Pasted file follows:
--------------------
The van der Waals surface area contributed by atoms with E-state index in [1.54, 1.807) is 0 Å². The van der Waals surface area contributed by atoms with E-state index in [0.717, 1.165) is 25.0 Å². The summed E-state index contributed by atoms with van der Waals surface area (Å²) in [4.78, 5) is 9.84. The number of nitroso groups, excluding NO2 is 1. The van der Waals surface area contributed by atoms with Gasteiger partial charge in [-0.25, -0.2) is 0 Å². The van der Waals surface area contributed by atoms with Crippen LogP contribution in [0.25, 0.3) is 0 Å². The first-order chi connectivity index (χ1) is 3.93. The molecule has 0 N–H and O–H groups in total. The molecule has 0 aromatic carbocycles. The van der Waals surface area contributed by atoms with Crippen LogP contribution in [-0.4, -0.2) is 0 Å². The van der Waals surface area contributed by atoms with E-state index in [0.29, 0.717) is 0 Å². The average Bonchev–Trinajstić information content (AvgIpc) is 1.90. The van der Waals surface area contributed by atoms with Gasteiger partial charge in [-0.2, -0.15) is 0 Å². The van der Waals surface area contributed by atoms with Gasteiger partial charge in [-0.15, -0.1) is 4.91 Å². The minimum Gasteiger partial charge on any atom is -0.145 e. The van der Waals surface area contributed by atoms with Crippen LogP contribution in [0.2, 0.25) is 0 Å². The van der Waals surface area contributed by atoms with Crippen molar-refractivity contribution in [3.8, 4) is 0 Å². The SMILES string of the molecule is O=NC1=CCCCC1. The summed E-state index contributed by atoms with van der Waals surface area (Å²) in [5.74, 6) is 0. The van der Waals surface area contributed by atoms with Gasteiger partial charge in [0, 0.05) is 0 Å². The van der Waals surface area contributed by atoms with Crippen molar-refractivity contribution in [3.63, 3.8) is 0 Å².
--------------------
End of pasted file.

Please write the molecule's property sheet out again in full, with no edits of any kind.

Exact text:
The van der Waals surface area contributed by atoms with E-state index in [1.54, 1.807) is 0 Å². The van der Waals surface area contributed by atoms with E-state index in [0.717, 1.165) is 25.0 Å². The summed E-state index contributed by atoms with van der Waals surface area (Å²) in [4.78, 5) is 9.84. The number of nitroso groups, excluding NO2 is 1. The van der Waals surface area contributed by atoms with Gasteiger partial charge in [-0.25, -0.2) is 0 Å². The van der Waals surface area contributed by atoms with Crippen LogP contribution in [0.25, 0.3) is 0 Å². The first-order chi connectivity index (χ1) is 3.93. The molecule has 0 N–H and O–H groups in total. The molecule has 0 aromatic carbocycles. The van der Waals surface area contributed by atoms with Crippen LogP contribution in [-0.4, -0.2) is 0 Å². The van der Waals surface area contributed by atoms with E-state index in [0.29, 0.717) is 0 Å². The average Bonchev–Trinajstić information content (AvgIpc) is 1.90. The van der Waals surface area contributed by atoms with Gasteiger partial charge in [-0.2, -0.15) is 0 Å². The van der Waals surface area contributed by atoms with Gasteiger partial charge in [-0.15, -0.1) is 4.91 Å². The minimum Gasteiger partial charge on any atom is -0.145 e. The van der Waals surface area contributed by atoms with Crippen LogP contribution in [0.2, 0.25) is 0 Å². The van der Waals surface area contributed by atoms with Crippen molar-refractivity contribution in [3.8, 4) is 0 Å². The SMILES string of the molecule is O=NC1=CCCCC1. The summed E-state index contributed by atoms with van der Waals surface area (Å²) in [5.74, 6) is 0. The van der Waals surface area contributed by atoms with Gasteiger partial charge in [0, 0.05) is 0 Å². The van der Waals surface area contributed by atoms with Crippen molar-refractivity contribution in [3.63, 3.8) is 0 Å².